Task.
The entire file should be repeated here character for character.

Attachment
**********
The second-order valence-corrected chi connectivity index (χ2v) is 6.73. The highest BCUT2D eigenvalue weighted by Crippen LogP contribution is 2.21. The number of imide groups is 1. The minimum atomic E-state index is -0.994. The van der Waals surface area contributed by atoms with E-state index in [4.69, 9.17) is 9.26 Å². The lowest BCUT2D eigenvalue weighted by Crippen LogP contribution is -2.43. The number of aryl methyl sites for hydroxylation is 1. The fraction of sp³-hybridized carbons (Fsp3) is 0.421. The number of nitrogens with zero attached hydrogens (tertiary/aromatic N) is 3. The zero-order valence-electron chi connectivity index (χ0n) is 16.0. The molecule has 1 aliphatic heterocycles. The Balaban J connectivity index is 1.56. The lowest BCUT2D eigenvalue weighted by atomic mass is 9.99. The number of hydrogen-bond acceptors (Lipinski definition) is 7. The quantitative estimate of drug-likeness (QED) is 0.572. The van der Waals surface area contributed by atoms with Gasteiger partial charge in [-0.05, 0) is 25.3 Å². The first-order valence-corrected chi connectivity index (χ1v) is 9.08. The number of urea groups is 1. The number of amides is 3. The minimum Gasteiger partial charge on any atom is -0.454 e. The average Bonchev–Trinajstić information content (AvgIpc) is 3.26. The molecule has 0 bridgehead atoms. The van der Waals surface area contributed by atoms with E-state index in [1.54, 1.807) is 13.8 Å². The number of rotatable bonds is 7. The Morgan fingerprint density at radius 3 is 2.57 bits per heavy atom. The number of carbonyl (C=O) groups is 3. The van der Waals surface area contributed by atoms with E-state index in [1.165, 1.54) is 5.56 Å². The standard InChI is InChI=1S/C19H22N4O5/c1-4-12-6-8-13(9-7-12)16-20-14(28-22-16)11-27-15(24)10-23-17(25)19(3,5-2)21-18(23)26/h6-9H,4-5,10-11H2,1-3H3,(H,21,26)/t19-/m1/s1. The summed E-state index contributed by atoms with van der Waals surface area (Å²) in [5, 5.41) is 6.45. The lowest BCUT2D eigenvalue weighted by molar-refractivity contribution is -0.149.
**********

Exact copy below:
The second-order valence-corrected chi connectivity index (χ2v) is 6.73. The highest BCUT2D eigenvalue weighted by Crippen LogP contribution is 2.21. The number of imide groups is 1. The minimum atomic E-state index is -0.994. The van der Waals surface area contributed by atoms with E-state index in [4.69, 9.17) is 9.26 Å². The lowest BCUT2D eigenvalue weighted by Crippen LogP contribution is -2.43. The number of aryl methyl sites for hydroxylation is 1. The fraction of sp³-hybridized carbons (Fsp3) is 0.421. The number of nitrogens with zero attached hydrogens (tertiary/aromatic N) is 3. The zero-order valence-electron chi connectivity index (χ0n) is 16.0. The molecule has 1 aliphatic heterocycles. The Balaban J connectivity index is 1.56. The lowest BCUT2D eigenvalue weighted by atomic mass is 9.99. The number of hydrogen-bond acceptors (Lipinski definition) is 7. The quantitative estimate of drug-likeness (QED) is 0.572. The van der Waals surface area contributed by atoms with Gasteiger partial charge in [-0.05, 0) is 25.3 Å². The first-order valence-corrected chi connectivity index (χ1v) is 9.08. The number of urea groups is 1. The number of amides is 3. The minimum Gasteiger partial charge on any atom is -0.454 e. The average Bonchev–Trinajstić information content (AvgIpc) is 3.26. The molecule has 0 bridgehead atoms. The van der Waals surface area contributed by atoms with E-state index in [1.54, 1.807) is 13.8 Å². The number of rotatable bonds is 7. The Morgan fingerprint density at radius 3 is 2.57 bits per heavy atom. The number of carbonyl (C=O) groups is 3. The van der Waals surface area contributed by atoms with E-state index in [1.165, 1.54) is 5.56 Å². The standard InChI is InChI=1S/C19H22N4O5/c1-4-12-6-8-13(9-7-12)16-20-14(28-22-16)11-27-15(24)10-23-17(25)19(3,5-2)21-18(23)26/h6-9H,4-5,10-11H2,1-3H3,(H,21,26)/t19-/m1/s1. The summed E-state index contributed by atoms with van der Waals surface area (Å²) in [5, 5.41) is 6.45. The lowest BCUT2D eigenvalue weighted by molar-refractivity contribution is -0.149.